Image credit: The Canadian Press

Five-hour days among work perks at B.C. tech companies

Businesses are fighting the talent crunch with perks like vacation cash and luxury cars

From vacation cash to luxury cars, some technology companies in B.C. are offering big perks to woo prospective employees.

Multinationals like Amazon and Microsoft have opened offices in Vancouver, while homegrown startups like Hootsuite have gained international acclaim in recent years.

The growth has left companies competing to recruit workers, said Bill Tam, CEO of the B.C. Tech Association.

Last year the group issued a report estimating that 35,000 jobs in the industry will need to be filled in B.C. alone by 2021.

“The demand for talent is outstripping the supply,” Tam said in an interview.

RELATED: Google and B.C. tech firm fight over free speech in Supreme Court

RELATED: B.C. touts benefits of high-tech during Nanaimo visit

In order to stand out, many brands are advertising their culture and mission statements in job postings so employees can chose the post that best fits their lifestyle and personality, he said.

They’re also offering benefits that go above and beyond standard medical and dental coverage. Tam said he’s heard of companies that offer unlimited vacation, flexible work hours, and even one that paid for downpayments on new Tesla cars.

“Tech companies by design are trying to be innovative in all aspects of what they’re doing. So the way in which they structure their businesses and the culture they try to adopt is very much consistent with that philosophy,” Tam said.

RingPartner, a digital marketing firm in Victoria, slashed work days to five hours in a bid to find employees.

“We were at a crossroads where we’re living on an island in the north Pacific, which sometimes makes it tricky to attract the kind of talent that we want to retain here,” said Sarah Gulbrandsen, the company’s vice-president of client operations.

RingPartner’s 30 employees are required to be in the office between 10 a.m. and 3 p.m. from Monday through Friday, but where and when they do the rest of their work is up to them.

That means some people take off for the beach in the afternoon, then log in to their computers at home in the evening, Gulbrandsen said.

Many parents have found that they now have more time to spend with their kids, she added.

Others prefer a more traditional schedule.

“Some people still feel like they do their best work in a traditional eight-hour workday in the office, and that’s OK — they can totally do that,” Gulbrandsen said.

Since the company implemented the five-hour workday earlier this year, the number of sick days taken has fallen 10 per cent, and RingPartner’s revenue and profitability have jumped, Gulbrandsen said.

While benefits can be used as a recruiting tool, they’re also a reflection of a company’s culture, said Leslie Collin, director of people and culture at Unbounce.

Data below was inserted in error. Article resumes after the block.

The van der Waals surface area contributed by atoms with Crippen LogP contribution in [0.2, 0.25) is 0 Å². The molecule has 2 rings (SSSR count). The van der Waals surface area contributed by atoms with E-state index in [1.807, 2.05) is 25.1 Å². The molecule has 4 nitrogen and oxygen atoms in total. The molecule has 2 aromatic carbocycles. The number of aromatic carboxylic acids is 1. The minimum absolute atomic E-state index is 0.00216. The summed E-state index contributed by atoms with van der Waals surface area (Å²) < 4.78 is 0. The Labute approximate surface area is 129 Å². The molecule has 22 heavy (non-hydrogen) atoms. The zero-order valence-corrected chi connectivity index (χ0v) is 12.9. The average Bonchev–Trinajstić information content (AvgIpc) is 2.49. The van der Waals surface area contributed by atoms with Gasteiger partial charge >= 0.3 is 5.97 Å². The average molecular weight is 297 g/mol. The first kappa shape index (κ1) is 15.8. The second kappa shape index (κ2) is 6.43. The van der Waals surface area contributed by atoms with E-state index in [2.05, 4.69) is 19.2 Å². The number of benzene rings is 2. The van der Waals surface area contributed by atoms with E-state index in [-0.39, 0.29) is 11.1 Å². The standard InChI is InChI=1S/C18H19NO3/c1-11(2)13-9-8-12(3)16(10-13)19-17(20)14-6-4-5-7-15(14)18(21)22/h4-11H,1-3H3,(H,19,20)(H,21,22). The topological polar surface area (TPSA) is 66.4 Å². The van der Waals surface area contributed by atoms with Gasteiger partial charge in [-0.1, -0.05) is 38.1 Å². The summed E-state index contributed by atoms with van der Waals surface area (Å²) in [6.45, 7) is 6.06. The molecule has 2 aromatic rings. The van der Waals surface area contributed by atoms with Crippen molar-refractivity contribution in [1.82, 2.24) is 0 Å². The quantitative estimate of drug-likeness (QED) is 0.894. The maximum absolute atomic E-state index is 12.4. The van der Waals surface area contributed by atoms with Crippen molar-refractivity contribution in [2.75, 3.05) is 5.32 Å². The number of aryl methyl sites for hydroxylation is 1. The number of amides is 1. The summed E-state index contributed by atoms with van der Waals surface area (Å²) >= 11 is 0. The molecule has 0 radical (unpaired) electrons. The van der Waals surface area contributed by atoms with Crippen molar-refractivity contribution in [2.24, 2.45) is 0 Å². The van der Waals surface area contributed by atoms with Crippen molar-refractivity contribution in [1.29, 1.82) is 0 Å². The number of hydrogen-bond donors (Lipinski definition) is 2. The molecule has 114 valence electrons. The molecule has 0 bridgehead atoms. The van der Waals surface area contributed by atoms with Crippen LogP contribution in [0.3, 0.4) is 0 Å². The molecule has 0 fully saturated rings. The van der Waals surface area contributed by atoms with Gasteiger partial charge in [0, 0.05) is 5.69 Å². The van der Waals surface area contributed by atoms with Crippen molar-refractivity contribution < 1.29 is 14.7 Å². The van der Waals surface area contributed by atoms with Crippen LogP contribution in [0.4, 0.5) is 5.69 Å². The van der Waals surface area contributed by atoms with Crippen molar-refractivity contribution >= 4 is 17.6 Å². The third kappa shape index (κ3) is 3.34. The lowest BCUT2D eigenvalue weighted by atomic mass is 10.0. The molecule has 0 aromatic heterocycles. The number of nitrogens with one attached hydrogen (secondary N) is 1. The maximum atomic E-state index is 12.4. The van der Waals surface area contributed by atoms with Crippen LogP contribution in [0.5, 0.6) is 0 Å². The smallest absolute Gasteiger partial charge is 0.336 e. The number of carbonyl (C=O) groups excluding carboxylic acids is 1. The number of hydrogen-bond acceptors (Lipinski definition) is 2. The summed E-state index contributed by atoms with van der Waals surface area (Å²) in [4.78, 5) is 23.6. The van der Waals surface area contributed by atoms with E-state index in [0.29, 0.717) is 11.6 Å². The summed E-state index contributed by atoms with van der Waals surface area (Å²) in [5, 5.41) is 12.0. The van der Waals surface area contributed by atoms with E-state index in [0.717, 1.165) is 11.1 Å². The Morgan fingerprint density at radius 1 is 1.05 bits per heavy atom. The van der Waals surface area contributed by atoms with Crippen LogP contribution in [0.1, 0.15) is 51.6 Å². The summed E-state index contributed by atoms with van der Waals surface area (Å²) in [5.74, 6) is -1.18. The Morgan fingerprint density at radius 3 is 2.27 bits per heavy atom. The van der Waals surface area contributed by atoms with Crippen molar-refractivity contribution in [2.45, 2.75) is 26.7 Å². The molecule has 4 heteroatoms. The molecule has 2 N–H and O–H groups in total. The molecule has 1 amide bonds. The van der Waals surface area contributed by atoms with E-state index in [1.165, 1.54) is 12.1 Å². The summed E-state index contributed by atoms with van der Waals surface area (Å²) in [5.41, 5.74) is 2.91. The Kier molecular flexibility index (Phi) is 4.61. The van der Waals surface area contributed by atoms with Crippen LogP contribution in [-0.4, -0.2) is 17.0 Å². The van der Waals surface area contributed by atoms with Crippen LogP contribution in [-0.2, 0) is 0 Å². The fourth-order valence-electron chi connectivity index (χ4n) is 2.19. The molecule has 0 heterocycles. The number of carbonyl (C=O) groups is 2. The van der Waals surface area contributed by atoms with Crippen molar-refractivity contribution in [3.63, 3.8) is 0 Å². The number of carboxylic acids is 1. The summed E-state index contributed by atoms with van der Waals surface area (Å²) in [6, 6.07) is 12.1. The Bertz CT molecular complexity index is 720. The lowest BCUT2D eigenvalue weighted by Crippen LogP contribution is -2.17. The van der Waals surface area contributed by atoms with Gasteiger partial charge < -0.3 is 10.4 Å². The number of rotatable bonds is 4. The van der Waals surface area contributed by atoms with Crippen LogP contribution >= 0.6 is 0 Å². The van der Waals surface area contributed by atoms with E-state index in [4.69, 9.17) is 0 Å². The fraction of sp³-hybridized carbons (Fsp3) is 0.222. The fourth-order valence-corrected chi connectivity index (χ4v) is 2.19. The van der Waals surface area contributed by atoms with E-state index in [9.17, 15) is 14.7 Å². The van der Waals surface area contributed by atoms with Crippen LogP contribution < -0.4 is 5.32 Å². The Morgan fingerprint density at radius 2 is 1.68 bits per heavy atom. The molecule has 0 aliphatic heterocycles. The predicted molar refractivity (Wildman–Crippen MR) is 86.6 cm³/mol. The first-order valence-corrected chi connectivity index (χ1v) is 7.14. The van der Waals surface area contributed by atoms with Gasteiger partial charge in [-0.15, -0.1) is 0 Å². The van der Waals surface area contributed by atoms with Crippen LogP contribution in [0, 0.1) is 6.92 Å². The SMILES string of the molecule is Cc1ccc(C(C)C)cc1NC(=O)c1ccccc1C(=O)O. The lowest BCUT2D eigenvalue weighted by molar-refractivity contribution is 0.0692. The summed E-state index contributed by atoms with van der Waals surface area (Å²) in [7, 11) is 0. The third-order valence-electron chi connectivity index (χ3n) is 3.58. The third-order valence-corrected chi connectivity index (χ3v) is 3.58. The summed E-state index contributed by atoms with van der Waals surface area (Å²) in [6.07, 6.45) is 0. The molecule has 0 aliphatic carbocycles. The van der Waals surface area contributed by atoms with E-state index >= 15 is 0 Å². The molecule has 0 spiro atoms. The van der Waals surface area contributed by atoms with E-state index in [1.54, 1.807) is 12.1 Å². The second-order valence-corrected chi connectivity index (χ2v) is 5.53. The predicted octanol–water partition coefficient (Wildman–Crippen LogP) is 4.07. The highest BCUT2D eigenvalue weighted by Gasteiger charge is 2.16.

“We definitely believe in work-life integration here,” she said.

The Vancouver-based tech company gives each of its 190 employees four weeks of vacation a year, plus $1,000 for taking time off.

The vacation bonus allows workers to “to go on a new adventure and support their life goals as well as their career goals,” Collin said.

Perks like vacation bonuses and flexible hours have helped draw new talent to Unbounce, but they also help employees do their best work, she added.

“Without rest you’re really not able to be fresh with ideas or collaboration or creativity, which is really what we believe makes us successful as a company,” Collin said.

Gemma Karstens-Smith, The Canadian Press

Just Posted

Island Corridor Foundation optimistic about restoring rail service

If green-lighted, first priority would be Langford to Victoria route

Esquimalt senior’s complex getting redeveloped

The Esquimalt Lions Lodge is one of the projects to receive funding for affordable housing

Firefighters rescue horse stuck in Saanich mud

‘It happens more often than you’d think,’ says deputy chief

Active investigation into reported sexual assault at CFB Esquimalt

An Oct. 5 allegation is being investigated by Canadian Forces National Investigation Service

Federal environment minister faces protesters in B.C.

Catherine McKenna defended her government’s environmental record during a funding announcement in Victoria

People flocking to Vancouver Island city to see hundreds of sea lions

Each year the combination of Steller and California sea lions take over Cowichan Bay

Humans reshaping evolutionary history of species around the globe: paper

University of British Columbia researcher had the paper published in the Proceedings of the Royal Society

POLL: Have BC Ferry waits ever forced you to cancel your travel plans?

Many BC Ferry passengers heading out from Swartz Bay to Tsawwassen on… Continue reading

Toronto ‘carding’ activist Desmond Cole stopped by police in Vancouver

Cole says his experience reveals what daily life is like for black and Indigenous residents

Dog psychic can help Vancouver Islanders better connect with their pets

Michele Wonnacott hosts one-day seminar in Nanaimo on Saturday, Nov. 17

Commercial trucks banned from left lane of Coquihalla

B.C.’s Ministry of Transportation has introduced a new program that hopes to prevent accidents and closures on the Coquihalla Highway.

B.C. on track to record same number of overdose deaths as last year

128 people died of overdoses in September, bringing the total to more than 1,100 so far in 2018

Cowichan school district defends lack of notice to parents following elementary student arrest

Officials with School District 79 stand by their decision not to send out an alert.

Canadians more prepared for weather disaster than financial one: poll

RBC recommends people check their bank app as often as the weather app

Most Read